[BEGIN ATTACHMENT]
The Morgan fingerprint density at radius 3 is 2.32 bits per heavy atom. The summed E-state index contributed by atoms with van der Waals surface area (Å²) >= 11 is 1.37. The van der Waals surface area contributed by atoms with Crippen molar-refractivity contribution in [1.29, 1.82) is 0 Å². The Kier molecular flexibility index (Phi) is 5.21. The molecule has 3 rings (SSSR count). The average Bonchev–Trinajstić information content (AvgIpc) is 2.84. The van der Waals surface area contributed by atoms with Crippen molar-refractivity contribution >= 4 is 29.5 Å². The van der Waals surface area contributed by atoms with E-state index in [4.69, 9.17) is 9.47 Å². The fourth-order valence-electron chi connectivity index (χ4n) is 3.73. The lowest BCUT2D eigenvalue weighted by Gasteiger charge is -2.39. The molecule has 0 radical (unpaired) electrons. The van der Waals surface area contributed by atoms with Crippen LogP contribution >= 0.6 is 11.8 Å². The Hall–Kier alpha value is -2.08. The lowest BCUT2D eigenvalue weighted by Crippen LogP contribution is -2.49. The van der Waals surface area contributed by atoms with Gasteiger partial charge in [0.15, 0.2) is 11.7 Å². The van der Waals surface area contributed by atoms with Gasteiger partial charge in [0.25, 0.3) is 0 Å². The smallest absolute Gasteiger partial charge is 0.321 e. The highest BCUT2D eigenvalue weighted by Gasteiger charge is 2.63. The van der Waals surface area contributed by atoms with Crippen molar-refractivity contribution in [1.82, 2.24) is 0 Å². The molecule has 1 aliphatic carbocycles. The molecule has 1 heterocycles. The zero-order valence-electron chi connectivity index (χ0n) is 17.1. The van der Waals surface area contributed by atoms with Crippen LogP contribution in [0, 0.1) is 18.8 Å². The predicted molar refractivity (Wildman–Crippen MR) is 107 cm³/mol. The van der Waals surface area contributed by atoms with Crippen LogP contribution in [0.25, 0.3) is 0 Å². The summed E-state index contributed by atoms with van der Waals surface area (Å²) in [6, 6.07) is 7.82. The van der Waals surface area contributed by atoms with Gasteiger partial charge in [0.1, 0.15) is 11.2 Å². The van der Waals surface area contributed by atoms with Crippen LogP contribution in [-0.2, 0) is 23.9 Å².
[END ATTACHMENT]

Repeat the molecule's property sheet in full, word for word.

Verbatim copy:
The Morgan fingerprint density at radius 3 is 2.32 bits per heavy atom. The summed E-state index contributed by atoms with van der Waals surface area (Å²) >= 11 is 1.37. The van der Waals surface area contributed by atoms with Crippen molar-refractivity contribution in [1.29, 1.82) is 0 Å². The Kier molecular flexibility index (Phi) is 5.21. The molecule has 3 rings (SSSR count). The average Bonchev–Trinajstić information content (AvgIpc) is 2.84. The van der Waals surface area contributed by atoms with Crippen molar-refractivity contribution >= 4 is 29.5 Å². The van der Waals surface area contributed by atoms with E-state index in [4.69, 9.17) is 9.47 Å². The fourth-order valence-electron chi connectivity index (χ4n) is 3.73. The lowest BCUT2D eigenvalue weighted by Gasteiger charge is -2.39. The molecule has 0 radical (unpaired) electrons. The van der Waals surface area contributed by atoms with Crippen LogP contribution >= 0.6 is 11.8 Å². The Hall–Kier alpha value is -2.08. The lowest BCUT2D eigenvalue weighted by Crippen LogP contribution is -2.49. The van der Waals surface area contributed by atoms with Gasteiger partial charge in [0.15, 0.2) is 11.7 Å². The van der Waals surface area contributed by atoms with Gasteiger partial charge in [0.25, 0.3) is 0 Å². The smallest absolute Gasteiger partial charge is 0.321 e. The highest BCUT2D eigenvalue weighted by Gasteiger charge is 2.63. The van der Waals surface area contributed by atoms with Crippen molar-refractivity contribution in [1.82, 2.24) is 0 Å². The molecule has 1 aliphatic carbocycles. The molecule has 1 heterocycles. The zero-order valence-electron chi connectivity index (χ0n) is 17.1. The van der Waals surface area contributed by atoms with Crippen LogP contribution in [0, 0.1) is 18.8 Å². The predicted molar refractivity (Wildman–Crippen MR) is 107 cm³/mol. The van der Waals surface area contributed by atoms with Crippen LogP contribution in [0.25, 0.3) is 0 Å². The summed E-state index contributed by atoms with van der Waals surface area (Å²) in [6, 6.07) is 7.82. The van der Waals surface area contributed by atoms with Gasteiger partial charge in [0.1, 0.15) is 11.2 Å². The van der Waals surface area contributed by atoms with Crippen LogP contribution in [-0.2, 0) is 23.9 Å².